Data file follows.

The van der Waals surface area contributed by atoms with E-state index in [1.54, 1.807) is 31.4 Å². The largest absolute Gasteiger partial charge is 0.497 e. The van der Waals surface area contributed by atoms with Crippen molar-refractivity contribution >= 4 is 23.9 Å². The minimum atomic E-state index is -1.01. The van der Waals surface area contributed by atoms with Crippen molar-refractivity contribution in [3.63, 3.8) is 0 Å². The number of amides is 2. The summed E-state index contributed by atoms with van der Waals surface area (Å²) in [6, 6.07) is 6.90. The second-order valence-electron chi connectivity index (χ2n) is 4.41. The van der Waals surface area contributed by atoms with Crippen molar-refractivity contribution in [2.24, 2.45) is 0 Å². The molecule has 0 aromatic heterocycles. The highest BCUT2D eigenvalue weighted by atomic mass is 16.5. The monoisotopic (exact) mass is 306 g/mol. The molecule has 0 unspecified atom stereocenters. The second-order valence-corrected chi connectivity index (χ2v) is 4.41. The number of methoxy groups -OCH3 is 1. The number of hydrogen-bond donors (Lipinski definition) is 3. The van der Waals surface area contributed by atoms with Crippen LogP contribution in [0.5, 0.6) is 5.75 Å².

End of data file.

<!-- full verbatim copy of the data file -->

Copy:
The van der Waals surface area contributed by atoms with E-state index in [1.54, 1.807) is 31.4 Å². The largest absolute Gasteiger partial charge is 0.497 e. The van der Waals surface area contributed by atoms with Crippen molar-refractivity contribution >= 4 is 23.9 Å². The minimum atomic E-state index is -1.01. The van der Waals surface area contributed by atoms with Crippen molar-refractivity contribution in [3.63, 3.8) is 0 Å². The number of amides is 2. The summed E-state index contributed by atoms with van der Waals surface area (Å²) in [6, 6.07) is 6.90. The second-order valence-electron chi connectivity index (χ2n) is 4.41. The van der Waals surface area contributed by atoms with Crippen molar-refractivity contribution in [2.24, 2.45) is 0 Å². The molecule has 0 aromatic heterocycles. The highest BCUT2D eigenvalue weighted by atomic mass is 16.5. The monoisotopic (exact) mass is 306 g/mol. The molecule has 0 unspecified atom stereocenters. The second-order valence-corrected chi connectivity index (χ2v) is 4.41. The number of methoxy groups -OCH3 is 1. The number of hydrogen-bond donors (Lipinski definition) is 3. The van der Waals surface area contributed by atoms with Crippen LogP contribution in [0.5, 0.6) is 5.75 Å².